Combat Camera. A. J. Somerset. In the Argo Catalog.
The title of this book is a lie. The novel purports to be about a retired war photographer and his life after a liquor fueled failed assignment. Perhaps lie is to strong a word, the main character is such a man.Â I expected him to have trouble adjusting to society and everyday living, perhaps some PTSD, in short a novel wherein the main character’s past pervades the work. Instead I got a drunkard that is photographing cheap pornos in Toronto. The novel does not hinge on the war past, but rather on the fact that the guy is a loser. I read this book all the way to the end in order to give the author the benefit of the doubt. I was hoping he had a point, a purpose or was going somewhere. The book rambled on and on about nothing in particular, it was repetitive, the voice changed in inane ways that felt terribly intrusive and ineffective. Written as though the drunk camera man had taken up a pen this bookÂ wasted my time.
One way Somerset works the photographer’s past into the novel is through slurred theories of what history is. The observations offered in the book remind me of days in my youth when I was high or drunk and thought I was brilliantly understanding the world with a clairvoyance and dignity others could only dream of, that is to say they are facile. “All of history is amnesia.” “taking his own photograph to prove that he existed.” These deep observations about history are alongside such words of wisdom as, “Disappointment is one of the two fates that we must all eventually meet.” The narrator comes off as a rather stupid and shallow thinking individual. This may be on purpose and explained by the booze problem, if so, this fails because it renders the main character a bore to watch despite what is a strong plot line.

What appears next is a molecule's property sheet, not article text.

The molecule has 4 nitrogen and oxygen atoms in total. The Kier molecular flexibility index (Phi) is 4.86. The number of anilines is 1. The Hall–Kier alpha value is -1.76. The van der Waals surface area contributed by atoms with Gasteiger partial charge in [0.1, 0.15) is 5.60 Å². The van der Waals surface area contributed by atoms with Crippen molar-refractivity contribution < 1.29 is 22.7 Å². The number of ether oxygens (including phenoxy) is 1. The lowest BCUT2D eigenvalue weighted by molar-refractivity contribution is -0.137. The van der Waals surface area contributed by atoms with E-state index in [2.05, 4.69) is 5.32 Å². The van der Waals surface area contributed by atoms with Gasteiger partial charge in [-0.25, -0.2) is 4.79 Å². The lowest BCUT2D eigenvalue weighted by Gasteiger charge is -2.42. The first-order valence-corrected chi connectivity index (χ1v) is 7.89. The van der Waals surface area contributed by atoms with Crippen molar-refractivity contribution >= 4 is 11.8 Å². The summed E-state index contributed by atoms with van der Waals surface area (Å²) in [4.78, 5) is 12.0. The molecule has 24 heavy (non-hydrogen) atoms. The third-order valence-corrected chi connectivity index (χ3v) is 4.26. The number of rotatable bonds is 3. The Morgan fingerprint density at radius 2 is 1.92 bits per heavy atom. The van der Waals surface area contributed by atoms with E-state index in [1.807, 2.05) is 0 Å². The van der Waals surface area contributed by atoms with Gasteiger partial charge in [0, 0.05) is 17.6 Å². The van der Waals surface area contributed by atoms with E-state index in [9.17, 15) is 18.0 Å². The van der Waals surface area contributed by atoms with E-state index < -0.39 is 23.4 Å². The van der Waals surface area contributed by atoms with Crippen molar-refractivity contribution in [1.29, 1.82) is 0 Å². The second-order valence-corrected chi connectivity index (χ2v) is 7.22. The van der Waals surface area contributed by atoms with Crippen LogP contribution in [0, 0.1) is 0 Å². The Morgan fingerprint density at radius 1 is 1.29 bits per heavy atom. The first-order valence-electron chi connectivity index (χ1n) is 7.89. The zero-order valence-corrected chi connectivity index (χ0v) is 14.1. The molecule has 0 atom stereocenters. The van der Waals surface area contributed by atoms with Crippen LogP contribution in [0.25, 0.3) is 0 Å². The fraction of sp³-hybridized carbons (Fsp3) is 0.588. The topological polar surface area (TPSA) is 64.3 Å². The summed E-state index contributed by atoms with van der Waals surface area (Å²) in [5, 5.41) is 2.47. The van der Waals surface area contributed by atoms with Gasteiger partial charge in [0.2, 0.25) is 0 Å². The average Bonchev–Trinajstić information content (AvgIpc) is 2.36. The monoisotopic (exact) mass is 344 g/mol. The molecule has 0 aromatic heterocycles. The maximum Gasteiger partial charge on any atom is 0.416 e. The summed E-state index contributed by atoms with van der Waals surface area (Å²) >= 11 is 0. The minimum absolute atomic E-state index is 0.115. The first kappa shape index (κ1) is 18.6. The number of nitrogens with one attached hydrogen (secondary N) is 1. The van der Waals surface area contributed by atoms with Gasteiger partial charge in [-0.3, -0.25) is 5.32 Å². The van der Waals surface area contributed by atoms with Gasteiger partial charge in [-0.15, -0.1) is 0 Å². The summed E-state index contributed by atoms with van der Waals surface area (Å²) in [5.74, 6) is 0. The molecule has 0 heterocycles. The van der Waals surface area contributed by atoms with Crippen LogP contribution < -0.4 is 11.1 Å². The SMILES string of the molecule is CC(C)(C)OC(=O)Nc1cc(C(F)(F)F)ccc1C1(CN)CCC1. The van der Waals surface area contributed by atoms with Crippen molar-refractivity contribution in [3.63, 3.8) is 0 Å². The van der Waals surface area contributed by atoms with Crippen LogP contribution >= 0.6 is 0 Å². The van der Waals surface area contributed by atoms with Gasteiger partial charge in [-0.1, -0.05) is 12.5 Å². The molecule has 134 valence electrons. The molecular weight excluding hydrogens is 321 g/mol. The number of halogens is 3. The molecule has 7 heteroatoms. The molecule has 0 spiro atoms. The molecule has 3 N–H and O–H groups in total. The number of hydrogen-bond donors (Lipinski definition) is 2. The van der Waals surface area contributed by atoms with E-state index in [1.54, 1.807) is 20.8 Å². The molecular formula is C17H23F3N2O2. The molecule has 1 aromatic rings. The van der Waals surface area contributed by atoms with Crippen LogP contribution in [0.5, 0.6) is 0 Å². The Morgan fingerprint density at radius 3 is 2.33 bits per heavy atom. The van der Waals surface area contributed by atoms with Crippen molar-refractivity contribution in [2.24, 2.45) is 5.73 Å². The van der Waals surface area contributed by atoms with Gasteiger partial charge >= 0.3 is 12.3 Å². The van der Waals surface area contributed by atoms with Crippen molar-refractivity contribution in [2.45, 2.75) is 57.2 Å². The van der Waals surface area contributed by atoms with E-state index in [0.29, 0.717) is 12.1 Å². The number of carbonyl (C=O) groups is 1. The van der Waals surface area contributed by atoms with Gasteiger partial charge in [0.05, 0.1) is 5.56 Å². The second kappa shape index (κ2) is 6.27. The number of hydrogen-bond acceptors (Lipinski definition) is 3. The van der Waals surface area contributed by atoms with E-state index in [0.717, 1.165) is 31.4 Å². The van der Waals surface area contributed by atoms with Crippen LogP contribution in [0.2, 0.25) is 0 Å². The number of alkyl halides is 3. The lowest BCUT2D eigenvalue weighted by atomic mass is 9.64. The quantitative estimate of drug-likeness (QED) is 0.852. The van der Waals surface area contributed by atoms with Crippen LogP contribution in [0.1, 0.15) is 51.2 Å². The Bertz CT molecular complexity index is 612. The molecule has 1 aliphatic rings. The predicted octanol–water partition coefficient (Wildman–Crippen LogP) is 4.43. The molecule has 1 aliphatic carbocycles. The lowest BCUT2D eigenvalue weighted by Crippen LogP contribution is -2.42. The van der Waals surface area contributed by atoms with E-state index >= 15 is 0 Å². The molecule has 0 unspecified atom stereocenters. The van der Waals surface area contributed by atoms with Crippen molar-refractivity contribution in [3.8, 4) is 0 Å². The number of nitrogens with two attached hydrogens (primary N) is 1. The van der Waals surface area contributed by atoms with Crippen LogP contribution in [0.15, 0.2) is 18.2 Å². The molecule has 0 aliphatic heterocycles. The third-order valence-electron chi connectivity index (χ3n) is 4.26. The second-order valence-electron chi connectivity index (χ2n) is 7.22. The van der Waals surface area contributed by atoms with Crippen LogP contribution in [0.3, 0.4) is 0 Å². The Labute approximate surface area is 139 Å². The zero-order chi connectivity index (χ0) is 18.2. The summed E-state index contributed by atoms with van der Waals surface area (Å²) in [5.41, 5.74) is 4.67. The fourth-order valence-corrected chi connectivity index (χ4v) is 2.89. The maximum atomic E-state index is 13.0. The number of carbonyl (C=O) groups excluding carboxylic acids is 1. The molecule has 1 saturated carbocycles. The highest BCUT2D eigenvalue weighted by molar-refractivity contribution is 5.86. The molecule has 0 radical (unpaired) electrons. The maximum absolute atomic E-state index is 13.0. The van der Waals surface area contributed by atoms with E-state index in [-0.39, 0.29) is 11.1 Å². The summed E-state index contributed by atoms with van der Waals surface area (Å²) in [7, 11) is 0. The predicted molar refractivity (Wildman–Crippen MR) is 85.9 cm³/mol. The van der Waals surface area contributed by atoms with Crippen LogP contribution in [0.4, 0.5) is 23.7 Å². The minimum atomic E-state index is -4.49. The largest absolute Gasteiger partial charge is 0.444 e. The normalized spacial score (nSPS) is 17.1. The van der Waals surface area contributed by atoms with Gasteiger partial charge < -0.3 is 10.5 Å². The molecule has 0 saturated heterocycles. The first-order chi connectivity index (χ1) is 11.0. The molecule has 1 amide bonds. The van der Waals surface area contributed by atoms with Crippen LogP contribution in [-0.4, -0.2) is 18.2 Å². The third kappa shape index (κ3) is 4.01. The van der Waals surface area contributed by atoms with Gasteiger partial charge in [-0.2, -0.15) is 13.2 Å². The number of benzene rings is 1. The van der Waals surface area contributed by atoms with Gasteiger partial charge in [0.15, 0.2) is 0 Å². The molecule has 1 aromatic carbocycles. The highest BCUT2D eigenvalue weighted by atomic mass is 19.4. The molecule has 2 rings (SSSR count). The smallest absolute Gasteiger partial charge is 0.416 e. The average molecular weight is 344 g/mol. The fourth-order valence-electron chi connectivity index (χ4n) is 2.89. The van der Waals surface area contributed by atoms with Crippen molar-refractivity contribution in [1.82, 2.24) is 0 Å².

The book itself falls very flat. The tedious lectures are not the only mediocre part. Passages such as: “He smiled often and was a good-looking man and Zane liked him on sight, except for the fact that he was an egomaniac, a psychopath, and a drug addict. And certain flaws are hard to overlook.” are flat and boring, I cannot help but yawn. My mind wandered as I read this book. It did not grab me and sadly did not get any better.
I am not sure what exactly went wrong but somewhere in the writing Somerset took a good idea, an interesting plot and wrecked it with poor writing and lazy thinking. He is primarily a non-fiction writer and if I met him (while I would encourage him to keep trying his hand at an artistic pursuit) I would suggest he keep his day job because surely he is better at it.